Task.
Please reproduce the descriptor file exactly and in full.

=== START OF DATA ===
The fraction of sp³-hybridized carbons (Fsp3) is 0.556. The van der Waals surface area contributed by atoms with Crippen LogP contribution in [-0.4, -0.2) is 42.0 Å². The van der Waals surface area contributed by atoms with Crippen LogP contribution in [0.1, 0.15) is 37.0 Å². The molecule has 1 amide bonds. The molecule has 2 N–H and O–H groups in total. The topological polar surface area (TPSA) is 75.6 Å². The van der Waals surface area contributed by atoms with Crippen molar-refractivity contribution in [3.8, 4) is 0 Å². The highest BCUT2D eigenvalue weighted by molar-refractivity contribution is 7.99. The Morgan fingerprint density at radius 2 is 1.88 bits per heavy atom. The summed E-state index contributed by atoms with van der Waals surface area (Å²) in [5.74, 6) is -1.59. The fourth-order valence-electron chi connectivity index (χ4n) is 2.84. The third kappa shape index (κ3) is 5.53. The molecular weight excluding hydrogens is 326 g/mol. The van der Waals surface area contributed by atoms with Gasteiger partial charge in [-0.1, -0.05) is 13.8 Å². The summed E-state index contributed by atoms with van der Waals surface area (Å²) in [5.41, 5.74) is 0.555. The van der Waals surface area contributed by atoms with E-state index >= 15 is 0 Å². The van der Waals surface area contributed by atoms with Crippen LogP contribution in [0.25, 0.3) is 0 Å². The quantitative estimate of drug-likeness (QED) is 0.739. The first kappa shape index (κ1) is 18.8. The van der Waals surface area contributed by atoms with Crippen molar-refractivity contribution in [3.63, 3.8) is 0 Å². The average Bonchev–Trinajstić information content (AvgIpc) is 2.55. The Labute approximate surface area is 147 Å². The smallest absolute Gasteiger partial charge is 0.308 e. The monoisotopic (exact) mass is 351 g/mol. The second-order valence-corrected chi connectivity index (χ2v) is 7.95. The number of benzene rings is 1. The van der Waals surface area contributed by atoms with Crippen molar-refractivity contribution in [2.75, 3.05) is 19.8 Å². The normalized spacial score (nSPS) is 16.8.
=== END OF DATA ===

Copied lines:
The fraction of sp³-hybridized carbons (Fsp3) is 0.556. The van der Waals surface area contributed by atoms with Crippen LogP contribution in [-0.4, -0.2) is 42.0 Å². The van der Waals surface area contributed by atoms with Crippen LogP contribution in [0.1, 0.15) is 37.0 Å². The molecule has 1 amide bonds. The molecule has 2 N–H and O–H groups in total. The topological polar surface area (TPSA) is 75.6 Å². The van der Waals surface area contributed by atoms with Crippen molar-refractivity contribution in [3.8, 4) is 0 Å². The highest BCUT2D eigenvalue weighted by molar-refractivity contribution is 7.99. The Morgan fingerprint density at radius 2 is 1.88 bits per heavy atom. The summed E-state index contributed by atoms with van der Waals surface area (Å²) in [5.74, 6) is -1.59. The fourth-order valence-electron chi connectivity index (χ4n) is 2.84. The third kappa shape index (κ3) is 5.53. The molecular weight excluding hydrogens is 326 g/mol. The van der Waals surface area contributed by atoms with Gasteiger partial charge in [-0.1, -0.05) is 13.8 Å². The summed E-state index contributed by atoms with van der Waals surface area (Å²) in [5.41, 5.74) is 0.555. The van der Waals surface area contributed by atoms with E-state index >= 15 is 0 Å². The van der Waals surface area contributed by atoms with Crippen LogP contribution in [0.25, 0.3) is 0 Å². The quantitative estimate of drug-likeness (QED) is 0.739. The first kappa shape index (κ1) is 18.8. The van der Waals surface area contributed by atoms with Crippen molar-refractivity contribution in [3.63, 3.8) is 0 Å². The average Bonchev–Trinajstić information content (AvgIpc) is 2.55. The Labute approximate surface area is 147 Å². The smallest absolute Gasteiger partial charge is 0.308 e. The monoisotopic (exact) mass is 351 g/mol. The second-order valence-corrected chi connectivity index (χ2v) is 7.95. The number of benzene rings is 1. The van der Waals surface area contributed by atoms with Crippen molar-refractivity contribution in [2.75, 3.05) is 19.8 Å². The normalized spacial score (nSPS) is 16.8.